Over the past couple of weeks the foreign exchange market has been hit by various news items that could change the foreign exchange scenario in the months ahead. In the Euro area, investor attention has focused on the negative Greek national accounts figures, which triggered a downgrade by Fitch from A- to BBB +, and, although to a lesser extent, on Spain, which saw its outlook revised down from stable to negative by Standard & Poor's, a move that follows the January downgrade from AAA to AA+ by the rating agency.
Nevertheless, Greece’s market environment is very different from that of Spain. On the one hand, Greece, which is plagued by a severe credibility crisis due to the lack of a clear plan to slash the high public deficit and upset by growing internal tensions, could pull itself out of recession only with the support of the European Union and by paying a high price in terms of unemployment and economic growth for several years. On the other hand, Spain, one of the hardest-hit countries over the past two years, should not see its credibility undermined going forward, although economic growth is expected to remain more sluggish than that of the EU due to the need to revamp its economic model based on the real estate market and to the loss of competitiveness in recent years. Therefore, last week’s fall of the euro against the U.S. dollar - the single currency slipped below the 1.47 mark from the 1.51 level touched a week earlier - wasn’t totally unexpected. Investors were even surprised at the euro’s slight decrease against the US dollar, as clear evidence that the problems facing Greece are not a real threat to the Eurozone economy. Indeed, the country’s GDP accounts for only just over 2% of the Euro area GDP.
The troubles affecting the Greek economy, therefore, may only confirm that the economic upturn in the Euro area will likely be slower than estimated by the data released in the past few weeks. Germany’s industrial production and factory orders for October showed that the economic recovery may decelerate in the coming months as the positive effect of the fiscal stimulus that has supported the central part of 2009 wanes. The idea that the Fed and not the ECB will be the first central bank to raise interest rates during 2010, even though the ECB is in the early stages of an exit strategy (decided in the December meeting) might therefore take concrete shape among operators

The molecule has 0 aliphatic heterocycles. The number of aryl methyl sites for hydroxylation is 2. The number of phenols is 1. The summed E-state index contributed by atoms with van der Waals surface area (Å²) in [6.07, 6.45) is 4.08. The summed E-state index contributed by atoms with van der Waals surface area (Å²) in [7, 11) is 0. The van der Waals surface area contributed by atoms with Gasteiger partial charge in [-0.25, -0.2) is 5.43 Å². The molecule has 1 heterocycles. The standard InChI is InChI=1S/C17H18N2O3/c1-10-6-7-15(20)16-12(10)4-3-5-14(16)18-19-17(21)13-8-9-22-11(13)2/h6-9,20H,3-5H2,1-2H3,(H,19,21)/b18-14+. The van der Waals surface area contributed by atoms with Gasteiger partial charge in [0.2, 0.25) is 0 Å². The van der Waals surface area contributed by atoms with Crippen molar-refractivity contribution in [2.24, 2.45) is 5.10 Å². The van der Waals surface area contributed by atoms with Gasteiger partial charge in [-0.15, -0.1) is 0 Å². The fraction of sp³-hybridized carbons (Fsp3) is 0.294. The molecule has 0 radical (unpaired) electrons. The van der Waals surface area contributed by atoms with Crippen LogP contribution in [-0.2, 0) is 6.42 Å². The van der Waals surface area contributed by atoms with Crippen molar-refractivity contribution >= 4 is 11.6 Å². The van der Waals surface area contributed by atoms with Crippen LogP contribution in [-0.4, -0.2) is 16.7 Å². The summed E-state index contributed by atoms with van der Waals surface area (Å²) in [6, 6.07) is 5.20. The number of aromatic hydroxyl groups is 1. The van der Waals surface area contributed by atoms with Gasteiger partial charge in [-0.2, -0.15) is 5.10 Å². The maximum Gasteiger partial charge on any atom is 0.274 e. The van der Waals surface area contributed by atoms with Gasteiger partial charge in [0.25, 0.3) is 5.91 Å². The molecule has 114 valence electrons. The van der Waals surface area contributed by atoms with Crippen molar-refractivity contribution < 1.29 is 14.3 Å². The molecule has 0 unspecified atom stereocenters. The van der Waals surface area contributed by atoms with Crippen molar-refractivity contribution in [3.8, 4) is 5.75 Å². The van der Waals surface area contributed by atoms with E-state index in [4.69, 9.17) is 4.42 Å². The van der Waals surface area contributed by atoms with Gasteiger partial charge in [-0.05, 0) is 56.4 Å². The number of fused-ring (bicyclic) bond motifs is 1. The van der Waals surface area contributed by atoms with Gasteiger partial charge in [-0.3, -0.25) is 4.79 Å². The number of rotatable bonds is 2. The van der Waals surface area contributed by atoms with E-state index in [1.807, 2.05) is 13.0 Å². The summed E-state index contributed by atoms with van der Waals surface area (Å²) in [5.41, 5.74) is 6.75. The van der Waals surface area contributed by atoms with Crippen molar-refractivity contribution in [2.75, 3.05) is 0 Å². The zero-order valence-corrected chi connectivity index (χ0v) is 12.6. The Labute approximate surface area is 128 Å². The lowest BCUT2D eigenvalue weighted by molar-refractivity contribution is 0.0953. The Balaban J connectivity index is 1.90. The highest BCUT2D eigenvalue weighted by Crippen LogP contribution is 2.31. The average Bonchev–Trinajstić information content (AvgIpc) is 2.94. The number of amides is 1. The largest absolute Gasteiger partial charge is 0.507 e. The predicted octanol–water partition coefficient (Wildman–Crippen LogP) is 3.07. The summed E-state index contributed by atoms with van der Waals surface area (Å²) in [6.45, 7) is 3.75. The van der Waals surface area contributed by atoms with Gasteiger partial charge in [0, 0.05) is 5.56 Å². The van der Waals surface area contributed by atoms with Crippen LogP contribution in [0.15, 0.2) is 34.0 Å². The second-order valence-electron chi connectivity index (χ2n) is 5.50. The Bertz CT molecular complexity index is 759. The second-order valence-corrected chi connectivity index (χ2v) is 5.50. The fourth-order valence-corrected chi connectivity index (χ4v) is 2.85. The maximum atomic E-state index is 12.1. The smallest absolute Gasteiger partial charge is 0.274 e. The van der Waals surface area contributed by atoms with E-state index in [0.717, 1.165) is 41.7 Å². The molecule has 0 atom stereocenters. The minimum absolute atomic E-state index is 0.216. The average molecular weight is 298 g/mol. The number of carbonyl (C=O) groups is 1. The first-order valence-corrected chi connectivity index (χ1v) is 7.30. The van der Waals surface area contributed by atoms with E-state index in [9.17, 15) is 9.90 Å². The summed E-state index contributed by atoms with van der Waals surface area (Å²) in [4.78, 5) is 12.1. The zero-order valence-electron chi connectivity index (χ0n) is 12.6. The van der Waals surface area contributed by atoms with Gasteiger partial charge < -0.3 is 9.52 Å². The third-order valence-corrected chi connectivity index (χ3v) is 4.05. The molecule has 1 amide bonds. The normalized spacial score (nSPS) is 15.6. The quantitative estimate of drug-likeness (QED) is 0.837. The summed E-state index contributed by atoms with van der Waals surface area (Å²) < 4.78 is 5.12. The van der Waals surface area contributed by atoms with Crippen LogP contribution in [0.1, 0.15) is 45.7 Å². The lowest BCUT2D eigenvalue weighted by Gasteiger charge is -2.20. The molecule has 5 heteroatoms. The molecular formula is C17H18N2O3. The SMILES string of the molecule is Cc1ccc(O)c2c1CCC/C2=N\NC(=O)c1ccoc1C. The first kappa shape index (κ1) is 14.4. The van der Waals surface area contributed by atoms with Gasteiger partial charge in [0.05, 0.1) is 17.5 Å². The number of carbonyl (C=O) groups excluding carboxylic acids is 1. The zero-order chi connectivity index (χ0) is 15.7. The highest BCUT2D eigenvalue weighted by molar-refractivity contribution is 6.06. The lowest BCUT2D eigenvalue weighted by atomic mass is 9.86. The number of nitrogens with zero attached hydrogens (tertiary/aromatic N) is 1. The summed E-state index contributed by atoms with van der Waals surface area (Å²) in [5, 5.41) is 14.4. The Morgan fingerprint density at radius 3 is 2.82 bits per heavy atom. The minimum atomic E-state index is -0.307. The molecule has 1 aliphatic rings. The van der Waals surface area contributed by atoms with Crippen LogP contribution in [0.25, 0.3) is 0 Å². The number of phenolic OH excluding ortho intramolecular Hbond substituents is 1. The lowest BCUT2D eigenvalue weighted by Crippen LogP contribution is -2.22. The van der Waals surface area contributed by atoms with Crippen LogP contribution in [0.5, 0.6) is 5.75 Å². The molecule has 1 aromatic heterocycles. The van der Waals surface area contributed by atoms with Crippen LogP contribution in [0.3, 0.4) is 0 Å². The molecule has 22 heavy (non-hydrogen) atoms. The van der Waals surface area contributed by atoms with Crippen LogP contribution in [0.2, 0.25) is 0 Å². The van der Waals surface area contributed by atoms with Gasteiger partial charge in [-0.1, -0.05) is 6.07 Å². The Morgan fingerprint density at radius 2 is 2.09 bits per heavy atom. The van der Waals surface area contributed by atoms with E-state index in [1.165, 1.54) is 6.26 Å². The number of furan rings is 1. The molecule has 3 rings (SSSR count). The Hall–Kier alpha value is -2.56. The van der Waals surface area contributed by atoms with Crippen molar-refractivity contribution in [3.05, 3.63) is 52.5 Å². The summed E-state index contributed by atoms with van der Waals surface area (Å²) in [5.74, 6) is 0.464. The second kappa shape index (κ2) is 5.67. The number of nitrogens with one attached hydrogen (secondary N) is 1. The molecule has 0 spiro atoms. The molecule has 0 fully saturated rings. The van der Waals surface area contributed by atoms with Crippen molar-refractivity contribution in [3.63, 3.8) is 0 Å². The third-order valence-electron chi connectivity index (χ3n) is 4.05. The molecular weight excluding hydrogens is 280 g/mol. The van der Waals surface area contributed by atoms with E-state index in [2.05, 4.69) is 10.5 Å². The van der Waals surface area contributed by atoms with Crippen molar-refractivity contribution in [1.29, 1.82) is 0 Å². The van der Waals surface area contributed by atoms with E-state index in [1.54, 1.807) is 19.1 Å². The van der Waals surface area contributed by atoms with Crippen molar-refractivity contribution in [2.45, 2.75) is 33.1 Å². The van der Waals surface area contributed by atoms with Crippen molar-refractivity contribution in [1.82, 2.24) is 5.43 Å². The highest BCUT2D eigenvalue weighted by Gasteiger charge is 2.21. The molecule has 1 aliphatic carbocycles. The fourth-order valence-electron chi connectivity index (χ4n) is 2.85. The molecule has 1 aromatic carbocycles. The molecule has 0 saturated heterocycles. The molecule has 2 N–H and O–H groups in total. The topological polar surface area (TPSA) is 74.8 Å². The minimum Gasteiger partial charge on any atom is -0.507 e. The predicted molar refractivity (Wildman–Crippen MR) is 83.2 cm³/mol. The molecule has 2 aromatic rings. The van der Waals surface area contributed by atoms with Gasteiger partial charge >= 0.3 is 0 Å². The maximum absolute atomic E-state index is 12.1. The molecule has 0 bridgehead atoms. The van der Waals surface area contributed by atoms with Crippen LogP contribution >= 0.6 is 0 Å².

The above-mentioned view had already started to circulate among operators last Friday after the publication of the U.S. labour market report for November, which showed that non-farm payrolls were almost flat (compared to consensus expectations of a loss exceeding 100 thousand units) and the hours worked per week increased. Furthermore, the Euro/Dollar exchange rate should also bear the brunt of its overvaluation against the PPP calculated by the OECD (approximately 30%), which was usually been accompanied by a price realignment. Overall, the US Dollar seems highly likely to begin to stage a gradual rebound against the Euro. In the face of fresh turmoil in world financial markets leading to higher risk premiums, the dollar would retain its safe haven role.